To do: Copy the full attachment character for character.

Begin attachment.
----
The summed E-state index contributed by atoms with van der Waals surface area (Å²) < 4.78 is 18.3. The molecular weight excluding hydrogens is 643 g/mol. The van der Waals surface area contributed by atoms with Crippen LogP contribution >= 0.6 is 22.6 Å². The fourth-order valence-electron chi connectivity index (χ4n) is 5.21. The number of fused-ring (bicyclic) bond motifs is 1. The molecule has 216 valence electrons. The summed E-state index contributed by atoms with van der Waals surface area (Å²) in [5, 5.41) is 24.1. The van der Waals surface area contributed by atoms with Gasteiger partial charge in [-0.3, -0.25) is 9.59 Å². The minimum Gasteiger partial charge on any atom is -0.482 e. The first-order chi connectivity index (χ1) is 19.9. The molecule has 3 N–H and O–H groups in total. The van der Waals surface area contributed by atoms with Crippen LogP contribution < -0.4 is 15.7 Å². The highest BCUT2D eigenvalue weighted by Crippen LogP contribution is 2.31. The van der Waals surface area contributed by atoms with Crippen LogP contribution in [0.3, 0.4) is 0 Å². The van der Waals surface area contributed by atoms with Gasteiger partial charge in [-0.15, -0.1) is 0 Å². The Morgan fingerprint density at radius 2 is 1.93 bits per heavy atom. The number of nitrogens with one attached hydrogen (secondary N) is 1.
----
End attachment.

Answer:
The summed E-state index contributed by atoms with van der Waals surface area (Å²) < 4.78 is 18.3. The molecular weight excluding hydrogens is 643 g/mol. The van der Waals surface area contributed by atoms with Crippen LogP contribution >= 0.6 is 22.6 Å². The fourth-order valence-electron chi connectivity index (χ4n) is 5.21. The number of fused-ring (bicyclic) bond motifs is 1. The molecule has 216 valence electrons. The summed E-state index contributed by atoms with van der Waals surface area (Å²) in [5, 5.41) is 24.1. The van der Waals surface area contributed by atoms with Gasteiger partial charge in [-0.3, -0.25) is 9.59 Å². The minimum Gasteiger partial charge on any atom is -0.482 e. The first-order chi connectivity index (χ1) is 19.9. The molecule has 3 N–H and O–H groups in total. The van der Waals surface area contributed by atoms with Crippen LogP contribution < -0.4 is 15.7 Å². The highest BCUT2D eigenvalue weighted by Crippen LogP contribution is 2.31. The van der Waals surface area contributed by atoms with Crippen LogP contribution in [0.3, 0.4) is 0 Å². The van der Waals surface area contributed by atoms with Gasteiger partial charge in [-0.15, -0.1) is 0 Å². The Morgan fingerprint density at radius 2 is 1.93 bits per heavy atom. The number of nitrogens with one attached hydrogen (secondary N) is 1.